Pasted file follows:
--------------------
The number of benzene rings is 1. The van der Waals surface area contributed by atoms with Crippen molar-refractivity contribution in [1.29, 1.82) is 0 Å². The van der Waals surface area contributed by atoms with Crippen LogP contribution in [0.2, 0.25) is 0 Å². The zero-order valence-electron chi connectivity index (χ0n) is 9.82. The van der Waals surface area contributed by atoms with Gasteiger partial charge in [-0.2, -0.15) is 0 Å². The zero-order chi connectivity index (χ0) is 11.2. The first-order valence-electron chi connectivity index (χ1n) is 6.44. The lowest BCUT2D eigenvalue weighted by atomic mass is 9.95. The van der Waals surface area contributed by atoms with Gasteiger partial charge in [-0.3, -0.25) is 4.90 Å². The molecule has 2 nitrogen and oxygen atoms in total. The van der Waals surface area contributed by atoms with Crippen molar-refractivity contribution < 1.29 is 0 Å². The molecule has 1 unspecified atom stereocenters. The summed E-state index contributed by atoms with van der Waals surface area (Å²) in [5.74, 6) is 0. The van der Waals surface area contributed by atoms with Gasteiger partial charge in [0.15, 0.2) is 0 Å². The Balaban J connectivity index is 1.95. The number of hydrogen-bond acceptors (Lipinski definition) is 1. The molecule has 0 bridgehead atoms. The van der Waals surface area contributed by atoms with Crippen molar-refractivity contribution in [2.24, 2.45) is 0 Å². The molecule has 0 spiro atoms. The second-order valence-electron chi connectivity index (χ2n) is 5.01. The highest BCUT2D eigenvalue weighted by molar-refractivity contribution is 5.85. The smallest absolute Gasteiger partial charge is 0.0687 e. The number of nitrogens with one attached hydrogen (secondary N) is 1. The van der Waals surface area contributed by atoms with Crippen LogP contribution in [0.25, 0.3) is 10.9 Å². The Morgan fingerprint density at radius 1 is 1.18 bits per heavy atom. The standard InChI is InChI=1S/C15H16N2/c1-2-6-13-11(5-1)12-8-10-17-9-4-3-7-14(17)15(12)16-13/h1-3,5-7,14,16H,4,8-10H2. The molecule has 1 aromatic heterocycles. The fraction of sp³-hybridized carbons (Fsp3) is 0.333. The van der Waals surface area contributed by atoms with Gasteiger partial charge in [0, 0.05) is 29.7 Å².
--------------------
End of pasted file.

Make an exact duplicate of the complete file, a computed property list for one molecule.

The number of benzene rings is 1. The van der Waals surface area contributed by atoms with Crippen molar-refractivity contribution in [1.29, 1.82) is 0 Å². The van der Waals surface area contributed by atoms with Crippen LogP contribution in [0.2, 0.25) is 0 Å². The zero-order valence-electron chi connectivity index (χ0n) is 9.82. The van der Waals surface area contributed by atoms with Gasteiger partial charge in [-0.2, -0.15) is 0 Å². The zero-order chi connectivity index (χ0) is 11.2. The first-order valence-electron chi connectivity index (χ1n) is 6.44. The lowest BCUT2D eigenvalue weighted by atomic mass is 9.95. The van der Waals surface area contributed by atoms with Gasteiger partial charge in [-0.3, -0.25) is 4.90 Å². The molecule has 2 nitrogen and oxygen atoms in total. The van der Waals surface area contributed by atoms with Crippen molar-refractivity contribution < 1.29 is 0 Å². The molecule has 1 unspecified atom stereocenters. The summed E-state index contributed by atoms with van der Waals surface area (Å²) in [5.74, 6) is 0. The van der Waals surface area contributed by atoms with Gasteiger partial charge in [0.15, 0.2) is 0 Å². The Balaban J connectivity index is 1.95. The number of hydrogen-bond acceptors (Lipinski definition) is 1. The molecule has 0 bridgehead atoms. The van der Waals surface area contributed by atoms with Crippen molar-refractivity contribution in [2.24, 2.45) is 0 Å². The molecule has 0 spiro atoms. The second-order valence-electron chi connectivity index (χ2n) is 5.01. The highest BCUT2D eigenvalue weighted by molar-refractivity contribution is 5.85. The smallest absolute Gasteiger partial charge is 0.0687 e. The number of nitrogens with one attached hydrogen (secondary N) is 1. The van der Waals surface area contributed by atoms with Crippen LogP contribution in [0.25, 0.3) is 10.9 Å². The Morgan fingerprint density at radius 1 is 1.18 bits per heavy atom. The standard InChI is InChI=1S/C15H16N2/c1-2-6-13-11(5-1)12-8-10-17-9-4-3-7-14(17)15(12)16-13/h1-3,5-7,14,16H,4,8-10H2. The molecule has 1 aromatic heterocycles. The fraction of sp³-hybridized carbons (Fsp3) is 0.333. The van der Waals surface area contributed by atoms with Gasteiger partial charge in [0, 0.05) is 29.7 Å².